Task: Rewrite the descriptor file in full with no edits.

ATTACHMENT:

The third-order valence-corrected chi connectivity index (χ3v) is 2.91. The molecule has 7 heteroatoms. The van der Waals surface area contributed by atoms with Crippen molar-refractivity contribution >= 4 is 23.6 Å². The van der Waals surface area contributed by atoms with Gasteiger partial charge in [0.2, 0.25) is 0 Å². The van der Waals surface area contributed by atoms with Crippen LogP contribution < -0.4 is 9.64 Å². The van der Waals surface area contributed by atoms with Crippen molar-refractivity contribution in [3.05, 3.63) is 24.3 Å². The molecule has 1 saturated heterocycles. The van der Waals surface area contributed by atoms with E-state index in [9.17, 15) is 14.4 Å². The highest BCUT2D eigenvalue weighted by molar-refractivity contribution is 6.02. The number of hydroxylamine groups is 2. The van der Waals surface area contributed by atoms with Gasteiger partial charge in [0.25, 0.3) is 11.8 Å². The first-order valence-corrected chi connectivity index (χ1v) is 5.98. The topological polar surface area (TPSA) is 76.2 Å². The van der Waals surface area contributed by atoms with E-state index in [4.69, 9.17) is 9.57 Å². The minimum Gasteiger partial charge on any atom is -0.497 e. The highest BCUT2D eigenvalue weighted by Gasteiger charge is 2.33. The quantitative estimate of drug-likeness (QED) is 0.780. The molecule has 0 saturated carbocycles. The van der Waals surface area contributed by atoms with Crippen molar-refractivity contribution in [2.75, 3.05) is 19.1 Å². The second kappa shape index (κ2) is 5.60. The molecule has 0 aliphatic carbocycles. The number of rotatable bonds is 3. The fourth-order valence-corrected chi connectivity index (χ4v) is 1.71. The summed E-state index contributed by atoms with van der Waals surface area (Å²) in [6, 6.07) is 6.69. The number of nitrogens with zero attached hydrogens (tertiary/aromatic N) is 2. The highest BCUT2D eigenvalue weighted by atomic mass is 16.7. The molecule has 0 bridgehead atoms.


The third-order valence-corrected chi connectivity index (χ3v) is 2.91. The molecule has 7 heteroatoms. The van der Waals surface area contributed by atoms with Crippen molar-refractivity contribution >= 4 is 23.6 Å². The van der Waals surface area contributed by atoms with Gasteiger partial charge in [0.2, 0.25) is 0 Å². The van der Waals surface area contributed by atoms with Crippen LogP contribution < -0.4 is 9.64 Å². The van der Waals surface area contributed by atoms with Crippen molar-refractivity contribution in [3.05, 3.63) is 24.3 Å². The molecule has 1 saturated heterocycles. The van der Waals surface area contributed by atoms with E-state index in [9.17, 15) is 14.4 Å². The highest BCUT2D eigenvalue weighted by molar-refractivity contribution is 6.02. The number of hydroxylamine groups is 2. The van der Waals surface area contributed by atoms with Gasteiger partial charge in [0.25, 0.3) is 11.8 Å². The first-order valence-corrected chi connectivity index (χ1v) is 5.98. The topological polar surface area (TPSA) is 76.2 Å². The van der Waals surface area contributed by atoms with E-state index in [4.69, 9.17) is 9.57 Å². The minimum Gasteiger partial charge on any atom is -0.497 e. The highest BCUT2D eigenvalue weighted by Gasteiger charge is 2.33. The quantitative estimate of drug-likeness (QED) is 0.780. The molecule has 0 saturated carbocycles. The van der Waals surface area contributed by atoms with Crippen molar-refractivity contribution in [2.75, 3.05) is 19.1 Å². The second kappa shape index (κ2) is 5.60. The molecule has 0 aliphatic carbocycles. The number of rotatable bonds is 3. The fourth-order valence-corrected chi connectivity index (χ4v) is 1.71. The summed E-state index contributed by atoms with van der Waals surface area (Å²) in [6, 6.07) is 6.69. The number of nitrogens with zero attached hydrogens (tertiary/aromatic N) is 2. The highest BCUT2D eigenvalue weighted by atomic mass is 16.7. The molecule has 0 bridgehead atoms.